Published on: June 7, 2016 Last modified: August 20, 2019

1099s in the Sharing Economy: What Are the Requirements?

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    On behalf of Silver Tax Group posted in IRS Tax Audits on Tuesday, June 7, 2016.

    A recent report finds entrepreneurs in the sharing economy are not always receiving the forms needed to complete their taxes properly. Misunderstandings are also common when it comes to self employment taxes and tax deductions.

    More than 2.5 million people work (generally part-time) through services like Airbnb, Uber, Etsy and TaskRabbit to supplement their income. Most workers put in less than 10 hours a week in the so-called “sharing economy.” Leaving this income off a tax return and failing to set aside a portion to pay taxes can easily lead to an IRS tax audit with significant back taxes along with penalties and interest.

    Study finds majority receive no tax guidance

    The Kogod Tax Policy Center at American University surveyed small business owners working in the on-demand economy. Almost 70 percent didn’t receive any tax planning guidance from their sharing platform company. About 60 percent never received a 1099-MISC or 1099-K stating their earnings.

    Almost half of the respondents didn’t know which expenses could be deducted against their income. Without proper documentation it can later be impossible to claim tax deductions that would lower a tax obligation.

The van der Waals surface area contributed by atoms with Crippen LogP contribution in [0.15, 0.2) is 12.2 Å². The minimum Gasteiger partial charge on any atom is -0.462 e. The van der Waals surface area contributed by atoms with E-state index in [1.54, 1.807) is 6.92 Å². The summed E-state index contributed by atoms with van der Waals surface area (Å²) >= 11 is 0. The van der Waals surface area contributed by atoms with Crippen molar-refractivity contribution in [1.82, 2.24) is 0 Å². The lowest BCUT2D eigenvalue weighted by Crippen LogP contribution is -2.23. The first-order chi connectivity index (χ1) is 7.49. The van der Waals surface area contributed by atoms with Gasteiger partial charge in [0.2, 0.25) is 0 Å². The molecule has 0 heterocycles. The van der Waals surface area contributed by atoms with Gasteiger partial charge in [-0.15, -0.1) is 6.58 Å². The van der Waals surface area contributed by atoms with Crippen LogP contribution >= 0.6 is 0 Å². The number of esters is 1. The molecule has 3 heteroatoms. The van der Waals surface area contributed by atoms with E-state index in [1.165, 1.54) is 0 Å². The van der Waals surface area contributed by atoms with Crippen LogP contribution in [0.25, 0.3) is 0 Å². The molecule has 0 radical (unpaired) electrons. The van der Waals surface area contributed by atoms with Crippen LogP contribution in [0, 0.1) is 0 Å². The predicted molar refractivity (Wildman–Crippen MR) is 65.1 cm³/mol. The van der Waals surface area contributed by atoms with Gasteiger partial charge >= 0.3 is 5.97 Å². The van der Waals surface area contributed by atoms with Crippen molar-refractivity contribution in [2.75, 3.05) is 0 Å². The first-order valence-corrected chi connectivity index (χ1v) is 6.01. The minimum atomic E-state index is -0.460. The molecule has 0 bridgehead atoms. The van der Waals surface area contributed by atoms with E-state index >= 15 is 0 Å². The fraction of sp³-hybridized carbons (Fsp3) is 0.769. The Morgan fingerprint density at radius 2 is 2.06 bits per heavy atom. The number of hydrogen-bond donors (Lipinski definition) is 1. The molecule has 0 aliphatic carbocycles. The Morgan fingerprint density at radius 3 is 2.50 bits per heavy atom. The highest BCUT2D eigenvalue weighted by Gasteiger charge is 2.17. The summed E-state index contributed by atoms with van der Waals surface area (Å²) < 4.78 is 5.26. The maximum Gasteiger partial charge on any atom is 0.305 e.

With this background, you are in good company if you do not understand the tax consequences of earning additional money through the sharing platforms. Learning the rules can avoid a tax surprise and notice of deficiency letter from the IRS.

    Here are some of the things that you need to know about income reporting requirements.

    1099-MISC and 1099-K gap

    Nina Olson, The National Taxpayer Advocate has asked for more guidance from the IRS. The current rules can be difficult to understand. If you make more than $600 in a year from a side-line gig, you should probably receive a 1099.

    A 1099-MISC is used to report miscellaneous income received or paid in course of a trade or business. If you received $2,000 from Airbnb for renting a guest bedroom over the year, you’d likely receive a 1099-MISC with the amount you received listed in box 1. But certain credit card payment or paypal payments might need to be reported on a 1099-K.

    Form 1099-K has its own reporting thresholds:

    • $200 per transaction
    • $20,000 income

    These thresholds lead to some confusion. An small business owner selling jewelry through Etsy may make $8,000 through 80 different transactions would not likely receive either form.

    Each situation is different, but earning an additional $15,000 on top of a full-time salary has tax consequences. When nothing is withheld it could result in a large unplanned tax bill.

    When you receive correspondence from the IRS about a tax deficiency, consult a tax attorney. Often there are options available to resolve the matter that will not break your family finances.

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